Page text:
Neuroprotective mechanisms elucidated by molecular biological methods
Background: During the last decades outcome after myocardial infarction has improved tremendously. The same cannot be stated about cardiac arrest. In spite of intense research and training of medical staff only about five percentage of the patients brought in to the emergency rooms after witnessed cardiac arrest survive, and out of those surviving many have neurological deficits. However, not many of the patients survive in neurological vegetative states, the main problem being that those being hurt by a ischaemic cerebral injury die within weeks. When the National Institute of Health some years ago came out with a statement on this problem, it was obvious that no better outcome than in the 1960’s could be expected now unless substantial progress in the field of ischaemic neurological protection could be achieved. After this statement was made public, however, a significant improvement has been published when two different groups independently have found that therapeutic hypothermia in the range 34-32 º C during 24 hours after resuscitation from a cardiac arrest improved survival and neurological outcome. This has changed the chances to find also pharmacological agents that could have the same or even better effects in this situation. In addition it is possible to make valid comparisons between effects of hypothermia and suggested pharmacological agents for screening purposes. A few hundred of such pharmacological compounds have already been tested in different experimental models, and at least one agent has been brought a stage 2 controlled clinical trial, where it unfortunately failed. This knowledge makes it possible both to make comparisons with a successful method as well as with a failing one. All these facts, also including new evidence of why artificial circulation during cardiopulmonary resuscitation (CPR) more or less always is insufficient and that there is no single receptor or molecular mechanism that, when used, elicits efficient neuroprotective mechanisms, has resulted in a knowledge background that seems to indicate that it seems highly probable that efficient neuroprotection after ischaemia and reperfusion is indeed possible.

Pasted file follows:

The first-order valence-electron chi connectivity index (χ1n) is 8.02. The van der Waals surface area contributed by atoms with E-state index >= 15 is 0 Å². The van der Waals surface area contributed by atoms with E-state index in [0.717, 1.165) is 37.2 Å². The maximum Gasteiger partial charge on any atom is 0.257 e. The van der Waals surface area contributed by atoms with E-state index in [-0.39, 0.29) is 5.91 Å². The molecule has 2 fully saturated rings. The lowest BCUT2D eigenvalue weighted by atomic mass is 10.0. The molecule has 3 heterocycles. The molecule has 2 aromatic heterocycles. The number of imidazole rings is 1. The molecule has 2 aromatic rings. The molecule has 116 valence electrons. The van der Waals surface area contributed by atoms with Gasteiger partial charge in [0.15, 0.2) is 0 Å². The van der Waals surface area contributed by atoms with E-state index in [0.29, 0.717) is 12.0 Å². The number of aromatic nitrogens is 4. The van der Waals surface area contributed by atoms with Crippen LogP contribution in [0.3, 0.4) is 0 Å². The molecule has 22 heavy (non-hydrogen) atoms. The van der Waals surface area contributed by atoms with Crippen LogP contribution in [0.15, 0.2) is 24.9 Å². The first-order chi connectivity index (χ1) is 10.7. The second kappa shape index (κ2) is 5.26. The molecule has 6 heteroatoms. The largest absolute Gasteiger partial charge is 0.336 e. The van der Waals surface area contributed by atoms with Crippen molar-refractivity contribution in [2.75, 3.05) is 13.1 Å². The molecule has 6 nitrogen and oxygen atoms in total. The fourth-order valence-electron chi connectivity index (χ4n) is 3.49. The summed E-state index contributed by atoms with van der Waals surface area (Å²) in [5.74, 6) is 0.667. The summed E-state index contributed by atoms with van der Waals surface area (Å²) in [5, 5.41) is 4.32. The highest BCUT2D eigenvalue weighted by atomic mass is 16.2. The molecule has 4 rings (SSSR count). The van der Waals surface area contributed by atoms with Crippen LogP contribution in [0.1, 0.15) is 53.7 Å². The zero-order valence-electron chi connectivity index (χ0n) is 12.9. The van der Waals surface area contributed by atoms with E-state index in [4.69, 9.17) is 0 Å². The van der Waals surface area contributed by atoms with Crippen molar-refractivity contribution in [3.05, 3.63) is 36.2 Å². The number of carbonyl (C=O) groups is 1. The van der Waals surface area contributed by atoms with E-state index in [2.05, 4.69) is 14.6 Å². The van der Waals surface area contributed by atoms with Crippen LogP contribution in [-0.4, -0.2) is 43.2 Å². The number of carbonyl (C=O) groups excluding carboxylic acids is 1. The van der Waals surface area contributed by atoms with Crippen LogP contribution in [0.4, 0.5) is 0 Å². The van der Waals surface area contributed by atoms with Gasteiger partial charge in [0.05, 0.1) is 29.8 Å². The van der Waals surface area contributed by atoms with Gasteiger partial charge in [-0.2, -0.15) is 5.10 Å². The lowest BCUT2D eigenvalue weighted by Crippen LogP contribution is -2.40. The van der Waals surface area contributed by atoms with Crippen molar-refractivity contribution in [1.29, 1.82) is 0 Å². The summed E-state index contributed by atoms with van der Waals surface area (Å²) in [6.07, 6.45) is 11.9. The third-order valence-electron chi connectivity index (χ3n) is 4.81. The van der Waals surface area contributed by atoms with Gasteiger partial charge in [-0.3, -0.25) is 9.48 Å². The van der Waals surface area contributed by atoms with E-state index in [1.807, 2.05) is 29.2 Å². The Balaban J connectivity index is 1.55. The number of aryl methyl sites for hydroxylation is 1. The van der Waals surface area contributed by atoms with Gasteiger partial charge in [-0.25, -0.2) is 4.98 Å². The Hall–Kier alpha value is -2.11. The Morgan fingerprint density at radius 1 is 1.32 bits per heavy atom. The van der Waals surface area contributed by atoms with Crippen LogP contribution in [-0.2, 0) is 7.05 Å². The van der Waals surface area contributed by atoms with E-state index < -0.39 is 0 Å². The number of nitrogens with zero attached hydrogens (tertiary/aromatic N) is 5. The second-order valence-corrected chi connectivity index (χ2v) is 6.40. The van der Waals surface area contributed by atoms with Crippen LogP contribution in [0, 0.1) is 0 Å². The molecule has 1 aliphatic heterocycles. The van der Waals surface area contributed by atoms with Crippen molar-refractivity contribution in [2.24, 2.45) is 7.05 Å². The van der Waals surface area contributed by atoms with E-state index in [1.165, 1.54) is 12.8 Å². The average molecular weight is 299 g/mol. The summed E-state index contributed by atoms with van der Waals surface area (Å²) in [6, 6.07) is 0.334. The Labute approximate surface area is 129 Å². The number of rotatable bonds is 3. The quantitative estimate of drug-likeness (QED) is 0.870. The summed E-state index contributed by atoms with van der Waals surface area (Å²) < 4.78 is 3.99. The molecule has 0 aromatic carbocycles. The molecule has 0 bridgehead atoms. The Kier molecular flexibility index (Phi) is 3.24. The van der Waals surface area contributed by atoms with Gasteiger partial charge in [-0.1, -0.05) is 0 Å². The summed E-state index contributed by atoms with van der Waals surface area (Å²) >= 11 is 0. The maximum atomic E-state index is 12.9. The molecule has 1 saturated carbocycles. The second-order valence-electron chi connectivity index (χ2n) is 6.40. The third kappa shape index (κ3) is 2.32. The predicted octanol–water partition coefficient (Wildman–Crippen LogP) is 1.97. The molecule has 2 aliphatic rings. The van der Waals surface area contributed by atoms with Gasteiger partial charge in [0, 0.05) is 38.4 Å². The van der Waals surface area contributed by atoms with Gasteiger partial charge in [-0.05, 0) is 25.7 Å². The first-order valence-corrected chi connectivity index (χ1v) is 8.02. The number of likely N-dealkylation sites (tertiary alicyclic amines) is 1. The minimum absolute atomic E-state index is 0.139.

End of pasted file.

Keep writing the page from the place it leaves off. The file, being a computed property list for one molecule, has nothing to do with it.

Action taken: Since a decade we have had an experimental well-functioning model of cardiac arrest in piglets. Gradually the arrest period has been possible to increase. Presently we use a cardiac arrest of 21-23 min including eight minuts CPR, and a follow-up period of at least three hours. After this the animal is sacrificed and the heart and the brain are harvested within a minute. The molecular biology of especially the brain is studied by microarrays, quantitative PCR and protein staining methods.
Considerable evidence has so far been collected implying that different neuroprotective mechanisms and pharmacological agents exhibit both similarities and differences as regards effects in gene activation and proteomics. It seems that block of nitric oxide elicited mechanisms seem essential for successful neuroprotection after long cardiac arrests. During 2010 we have published two major articles on cerebral structural and gene activation changes after cardiac arrest and CPR. In addition we have found that tight management of glucose blood concentrations does not have a major influence on cerebral injury after cardiac arrest and CPR. In contrast, in the same situation the anaesthetic agent propofol seems to decrease cerebral oxidative injury. We have demonstrated experimentally that induced mild hypothermia activates the endothelin system explaining the marked circulatory stability often experienced during mild induced hypothermia after cardiac arrest and CPR. Lately we have established that administration of methylene blue during cardiopulmonary resuscitation markedly potentiates the neuroprotective effects of induced mild hypothermia after cardiac arrest.
Members of the group during 2013
Lars Wiklund, Professor
Cecile Martijn, PhD postdoc
Hari Shanker Sharma, PhD, Associate Professor
Samar Basu, PhD
Fredrik Lennmyr, MD, PhD
Adriana Miclescu, MD, PhD
Egidijus Semenas, MD, PhD student
Maria Molnar, MD, PhD student